If you have any photos you would like to share, please feel free to send them to our webmaster e-mail account at: firstname.lastname@example.org
or post them to our new Facebook page. Please let us know where the photo was taken, and at least an approximate time. Thanks!
May 27, 2012
The NWS Hastings coverage area is located within the orange outlined area, with the Interstate highways in red.
(Click Radar Loop To Enlarge)
A stout upper level disturbance moving out of the Rocky Mountains and onto the Central Plains during the afternoon and early evening hours on Sunday, May 27th, 2012, brought strong to severe thunderstorms to parts of the NWS Hastings coverage area. Warmer temperatures in the mid levels of the atmosphere kept thunderstorms from developing through the mid afternoon hours, before activity started along an accompanying surface cold front which draped across the middle of the Hastings coverage area. With sufficient instability and shear present, most thunderstorms had little trouble quickly becoming severe. The majority of severe thunderstorms were concentrated east of a line from Greeley-Kearney-Phillipsburg KS, with many places west of this line essentially missing out on storms entirely.
Along with large hail and strong winds, there were numerous reports of blowing dust gustnadoes through the event.
Gustnadoes are formed by very different processes than tornadoes. The differences between gustnadoes and "true" tornadoes are not often clear cut, as both involve rotating columns of air, but one of the primary differences is that gustnadoes are NOT connected to a parent rotating cloud base above. Here is a brief definition of both:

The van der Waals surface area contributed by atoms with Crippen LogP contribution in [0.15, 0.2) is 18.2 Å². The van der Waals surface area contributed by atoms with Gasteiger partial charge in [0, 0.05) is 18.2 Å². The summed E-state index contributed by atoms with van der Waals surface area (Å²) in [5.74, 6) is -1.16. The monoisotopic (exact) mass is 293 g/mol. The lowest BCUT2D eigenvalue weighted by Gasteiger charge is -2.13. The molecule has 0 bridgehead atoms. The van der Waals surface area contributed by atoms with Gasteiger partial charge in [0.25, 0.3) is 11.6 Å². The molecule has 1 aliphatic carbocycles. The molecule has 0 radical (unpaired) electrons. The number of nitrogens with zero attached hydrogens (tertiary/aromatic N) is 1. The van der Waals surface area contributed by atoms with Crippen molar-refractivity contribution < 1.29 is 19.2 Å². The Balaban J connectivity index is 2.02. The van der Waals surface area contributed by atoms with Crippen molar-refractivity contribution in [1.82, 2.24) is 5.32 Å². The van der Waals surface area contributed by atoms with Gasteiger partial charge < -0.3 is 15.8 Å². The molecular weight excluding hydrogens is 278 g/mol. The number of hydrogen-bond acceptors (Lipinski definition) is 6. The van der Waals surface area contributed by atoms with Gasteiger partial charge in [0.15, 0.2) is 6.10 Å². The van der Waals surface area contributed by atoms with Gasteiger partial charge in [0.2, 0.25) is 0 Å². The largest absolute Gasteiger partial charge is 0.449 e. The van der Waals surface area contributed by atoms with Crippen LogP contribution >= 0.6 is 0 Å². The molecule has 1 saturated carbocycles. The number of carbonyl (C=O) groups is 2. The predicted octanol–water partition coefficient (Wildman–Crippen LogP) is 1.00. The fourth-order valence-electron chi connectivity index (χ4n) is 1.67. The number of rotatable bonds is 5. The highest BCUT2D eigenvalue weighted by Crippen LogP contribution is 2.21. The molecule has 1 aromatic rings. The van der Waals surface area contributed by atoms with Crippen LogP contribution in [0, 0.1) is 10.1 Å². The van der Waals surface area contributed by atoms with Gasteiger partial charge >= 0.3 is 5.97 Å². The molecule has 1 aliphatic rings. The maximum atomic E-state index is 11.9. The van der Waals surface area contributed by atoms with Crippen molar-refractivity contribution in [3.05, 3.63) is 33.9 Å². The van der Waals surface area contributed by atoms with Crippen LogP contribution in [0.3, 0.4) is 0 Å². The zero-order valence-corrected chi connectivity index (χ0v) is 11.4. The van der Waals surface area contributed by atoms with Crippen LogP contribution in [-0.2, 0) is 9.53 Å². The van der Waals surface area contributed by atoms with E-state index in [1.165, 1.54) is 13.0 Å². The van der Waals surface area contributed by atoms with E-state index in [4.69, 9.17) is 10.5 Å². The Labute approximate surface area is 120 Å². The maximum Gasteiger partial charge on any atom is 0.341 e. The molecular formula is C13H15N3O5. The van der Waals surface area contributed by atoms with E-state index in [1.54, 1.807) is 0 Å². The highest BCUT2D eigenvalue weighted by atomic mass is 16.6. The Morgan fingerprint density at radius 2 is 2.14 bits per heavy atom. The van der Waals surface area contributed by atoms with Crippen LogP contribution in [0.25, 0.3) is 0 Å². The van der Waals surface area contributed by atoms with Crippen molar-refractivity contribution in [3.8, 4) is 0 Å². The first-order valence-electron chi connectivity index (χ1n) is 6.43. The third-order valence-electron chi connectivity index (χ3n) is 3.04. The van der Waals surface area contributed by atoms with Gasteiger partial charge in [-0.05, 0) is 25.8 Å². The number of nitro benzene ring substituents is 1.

TORNADO: A violently rotating column of air, usually a pendant (attached) to a cumulonimbus cloud, with the circulation reaching the ground. In supercell thunderstorms, tornadoes are often associated with deep rotation in the updraft area of the storm, often on the south or southwest side of an east or northeast-moving storm.
GUSTNADO: A typically small whirlwind which forms as an eddy in thunderstorm outflows. They do not connect with any cloud-base rotation. Like dust devils, some stronger gustnadoes can cause damage. Often, gustnadoes are observed miles out ahead of the parent storm and associated precipitation.
Despite these "technical" and sometimes unclear differences, strong gustnadoes sometimes do cause damage similar to tornadoes, and this was likely the case across parts of the area during the afternoon and evening of May 27th. However, the vast majority of wind damage was likely from very strong straight line winds.
Some of the notable severe weather reports from this event:
|This page was composed by the staff at the National Weather Service in Hastings, Nebraska.|